The key part of the system was running the bricks past a camera paired with a computer running a neural net-based image classifier. That allows the computer (when sufficiently trained on brick images) to recognize bricks and thus categorize them by color, shape, or other parameters. Remember that as bricks pass by, they can be in any orientation, can be dirty, can even be stuck to other pieces. So having a flexible software system is key to recognizing—in a fraction of a second—what a given brick is, in order to sort it out. When a match is found, a jet of compressed air pops the piece off the conveyer belt and into a waiting bin.

After much experimentation, Mattheij rewrote the software (several times in fact) to accomplish a variety of basic tasks. At its core, the system takes images from a webcam and feeds them to a neural network to do the classification. Of course, the neural net needs to be "trained" by showing it lots of images, and telling it what those images represent. Mattheij's breakthrough was allowing the machine to effectively train itself, with guidance: Running pieces through allows the system to take its own photos, make a guess, and build on that guess. As long as Mattheij corrects the incorrect guesses, he ends up with a decent (and self-reinforcing) corpus of training data. As the machine continues running, it can rack up more training, allowing it to recognize a broad variety of pieces on the fly.

Here's another video, focusing on how the pieces move on conveyer belts (running at slow speed so puny humans can follow). You can also see the air jets in action:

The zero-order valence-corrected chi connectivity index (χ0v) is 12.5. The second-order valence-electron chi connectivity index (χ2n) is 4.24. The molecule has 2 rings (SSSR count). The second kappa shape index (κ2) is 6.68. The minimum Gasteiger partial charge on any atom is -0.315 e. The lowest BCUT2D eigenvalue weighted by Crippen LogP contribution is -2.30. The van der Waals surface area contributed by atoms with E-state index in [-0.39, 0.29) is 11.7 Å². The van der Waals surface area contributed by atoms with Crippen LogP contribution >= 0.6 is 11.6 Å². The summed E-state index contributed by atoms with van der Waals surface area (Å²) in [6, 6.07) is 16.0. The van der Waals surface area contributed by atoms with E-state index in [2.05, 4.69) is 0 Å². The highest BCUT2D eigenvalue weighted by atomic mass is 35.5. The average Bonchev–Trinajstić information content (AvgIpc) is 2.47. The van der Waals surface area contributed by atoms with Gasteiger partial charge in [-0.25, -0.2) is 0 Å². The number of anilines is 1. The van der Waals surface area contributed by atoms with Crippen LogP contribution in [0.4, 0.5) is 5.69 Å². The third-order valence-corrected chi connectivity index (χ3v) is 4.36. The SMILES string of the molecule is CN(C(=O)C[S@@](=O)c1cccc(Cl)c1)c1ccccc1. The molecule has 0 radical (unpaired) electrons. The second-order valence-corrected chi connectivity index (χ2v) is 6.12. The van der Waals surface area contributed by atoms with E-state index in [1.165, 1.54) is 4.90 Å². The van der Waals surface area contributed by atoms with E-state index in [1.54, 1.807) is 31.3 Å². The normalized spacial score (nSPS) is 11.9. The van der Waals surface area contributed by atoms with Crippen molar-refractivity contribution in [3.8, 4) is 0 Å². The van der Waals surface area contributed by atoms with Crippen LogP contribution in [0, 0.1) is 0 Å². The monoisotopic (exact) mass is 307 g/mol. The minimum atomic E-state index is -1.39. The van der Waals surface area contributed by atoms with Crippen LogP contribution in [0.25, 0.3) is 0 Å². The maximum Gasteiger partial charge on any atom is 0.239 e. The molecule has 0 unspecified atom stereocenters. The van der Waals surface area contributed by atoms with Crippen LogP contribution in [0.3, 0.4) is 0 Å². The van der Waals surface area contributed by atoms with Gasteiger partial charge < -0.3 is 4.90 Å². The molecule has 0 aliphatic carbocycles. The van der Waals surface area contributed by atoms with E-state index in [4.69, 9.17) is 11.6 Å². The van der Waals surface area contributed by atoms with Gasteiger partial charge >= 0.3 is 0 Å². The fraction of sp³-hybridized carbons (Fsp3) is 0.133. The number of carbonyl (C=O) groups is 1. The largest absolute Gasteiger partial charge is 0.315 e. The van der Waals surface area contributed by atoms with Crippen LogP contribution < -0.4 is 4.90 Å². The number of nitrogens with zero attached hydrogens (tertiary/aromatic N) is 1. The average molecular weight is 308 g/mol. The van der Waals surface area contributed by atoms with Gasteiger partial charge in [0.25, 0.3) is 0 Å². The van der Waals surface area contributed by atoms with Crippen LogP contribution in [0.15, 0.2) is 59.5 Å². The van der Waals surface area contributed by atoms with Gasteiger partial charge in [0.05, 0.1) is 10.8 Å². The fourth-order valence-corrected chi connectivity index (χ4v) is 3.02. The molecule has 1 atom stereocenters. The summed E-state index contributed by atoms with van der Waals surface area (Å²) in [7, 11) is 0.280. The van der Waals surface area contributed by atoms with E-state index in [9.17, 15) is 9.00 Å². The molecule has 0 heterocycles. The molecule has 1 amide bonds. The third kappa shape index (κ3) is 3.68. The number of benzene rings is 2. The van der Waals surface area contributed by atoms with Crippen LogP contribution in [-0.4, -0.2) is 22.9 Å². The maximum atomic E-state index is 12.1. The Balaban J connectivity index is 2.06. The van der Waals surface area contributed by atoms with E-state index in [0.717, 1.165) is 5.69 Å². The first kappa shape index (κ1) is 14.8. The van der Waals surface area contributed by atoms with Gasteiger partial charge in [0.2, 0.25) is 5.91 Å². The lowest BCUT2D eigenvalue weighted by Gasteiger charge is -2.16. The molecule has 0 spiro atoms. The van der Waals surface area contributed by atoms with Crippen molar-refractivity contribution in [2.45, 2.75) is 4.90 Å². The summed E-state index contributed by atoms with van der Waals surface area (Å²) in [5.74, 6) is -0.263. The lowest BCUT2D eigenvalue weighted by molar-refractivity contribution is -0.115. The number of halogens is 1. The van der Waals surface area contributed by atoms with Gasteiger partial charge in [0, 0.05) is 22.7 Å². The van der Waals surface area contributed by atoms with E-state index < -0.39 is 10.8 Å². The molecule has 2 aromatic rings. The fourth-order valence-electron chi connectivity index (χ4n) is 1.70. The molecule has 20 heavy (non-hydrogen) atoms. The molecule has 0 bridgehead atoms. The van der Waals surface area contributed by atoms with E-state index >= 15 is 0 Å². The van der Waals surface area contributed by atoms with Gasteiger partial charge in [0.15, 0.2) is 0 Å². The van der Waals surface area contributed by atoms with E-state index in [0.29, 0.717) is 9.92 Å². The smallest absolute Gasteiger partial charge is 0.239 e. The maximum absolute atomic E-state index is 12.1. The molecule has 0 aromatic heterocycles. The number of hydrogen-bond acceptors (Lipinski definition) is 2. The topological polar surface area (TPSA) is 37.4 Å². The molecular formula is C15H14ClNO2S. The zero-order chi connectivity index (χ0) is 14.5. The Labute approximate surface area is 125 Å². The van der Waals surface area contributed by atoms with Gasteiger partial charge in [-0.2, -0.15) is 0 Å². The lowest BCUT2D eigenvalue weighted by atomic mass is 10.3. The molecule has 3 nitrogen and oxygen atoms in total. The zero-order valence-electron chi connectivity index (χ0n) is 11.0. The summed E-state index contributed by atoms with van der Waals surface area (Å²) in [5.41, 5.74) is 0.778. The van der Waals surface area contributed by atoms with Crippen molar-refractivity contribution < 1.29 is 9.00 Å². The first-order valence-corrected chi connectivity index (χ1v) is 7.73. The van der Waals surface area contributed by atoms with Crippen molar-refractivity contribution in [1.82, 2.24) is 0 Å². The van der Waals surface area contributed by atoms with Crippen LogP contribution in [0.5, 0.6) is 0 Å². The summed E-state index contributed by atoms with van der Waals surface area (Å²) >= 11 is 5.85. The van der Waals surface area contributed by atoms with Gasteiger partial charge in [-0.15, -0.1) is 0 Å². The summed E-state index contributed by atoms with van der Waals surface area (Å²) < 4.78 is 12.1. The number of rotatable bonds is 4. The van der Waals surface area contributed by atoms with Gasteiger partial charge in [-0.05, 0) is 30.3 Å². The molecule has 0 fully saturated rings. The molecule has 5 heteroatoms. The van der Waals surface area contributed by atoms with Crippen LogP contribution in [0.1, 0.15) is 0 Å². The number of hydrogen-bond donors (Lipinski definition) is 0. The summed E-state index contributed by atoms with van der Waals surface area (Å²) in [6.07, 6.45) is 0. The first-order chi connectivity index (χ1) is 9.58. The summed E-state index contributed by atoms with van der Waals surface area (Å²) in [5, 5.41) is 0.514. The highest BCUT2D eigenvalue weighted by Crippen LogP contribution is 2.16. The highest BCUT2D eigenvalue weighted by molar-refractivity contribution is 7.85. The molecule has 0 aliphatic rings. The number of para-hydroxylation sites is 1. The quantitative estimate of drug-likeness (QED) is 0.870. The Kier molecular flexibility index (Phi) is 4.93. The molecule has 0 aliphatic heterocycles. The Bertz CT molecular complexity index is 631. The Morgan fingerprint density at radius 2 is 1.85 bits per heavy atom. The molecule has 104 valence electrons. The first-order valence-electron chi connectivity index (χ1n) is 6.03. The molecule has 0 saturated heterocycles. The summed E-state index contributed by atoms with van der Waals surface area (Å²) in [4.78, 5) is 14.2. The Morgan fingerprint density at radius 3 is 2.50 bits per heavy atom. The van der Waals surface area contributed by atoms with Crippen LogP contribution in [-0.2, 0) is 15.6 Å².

In an email interview, Mattheij told Mental Floss that the system currently sorts LEGO bricks into more than 50 categories. It can also be run in a color-sorting mode to bin the parts across 12 color groups. (Thus at present you'd likely do a two-pass sort on the bricks: once for shape, then a separate pass for color.) He continues to refine the system, with a focus on making its recognition abilities faster. At some point down the line, he plans to make the software portion open source. You're on your own as far as building conveyer belts, bins, and so forth.

Check out Mattheij's writeup in two parts for more information. It starts with an overview of the story, followed up with a deep dive on the software. He's also tweeting about the project (among other things). And if you look around a bit, you'll find bulk LEGO brick auctions online—it's definitely a thing!

Original image
Stephen Missal
crime
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New Evidence Emerges in Norway’s Most Famous Unsolved Murder Case
May 22, 2017
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A 2016 sketch by a forensic artist of the Isdal Woman
Stephen Missal

For almost 50 years, Norwegian investigators have been baffled by the case of the “Isdal Woman,” whose burned corpse was found in a valley outside the city of Bergen in 1970. Most of her face and hair had been burned off and the labels in her clothes had been removed. The police investigation eventually led to a pair of suitcases stuffed with wigs and the discovery that the woman had stayed at numerous hotels around Norway under different aliases. Still, the police eventually ruled it a suicide.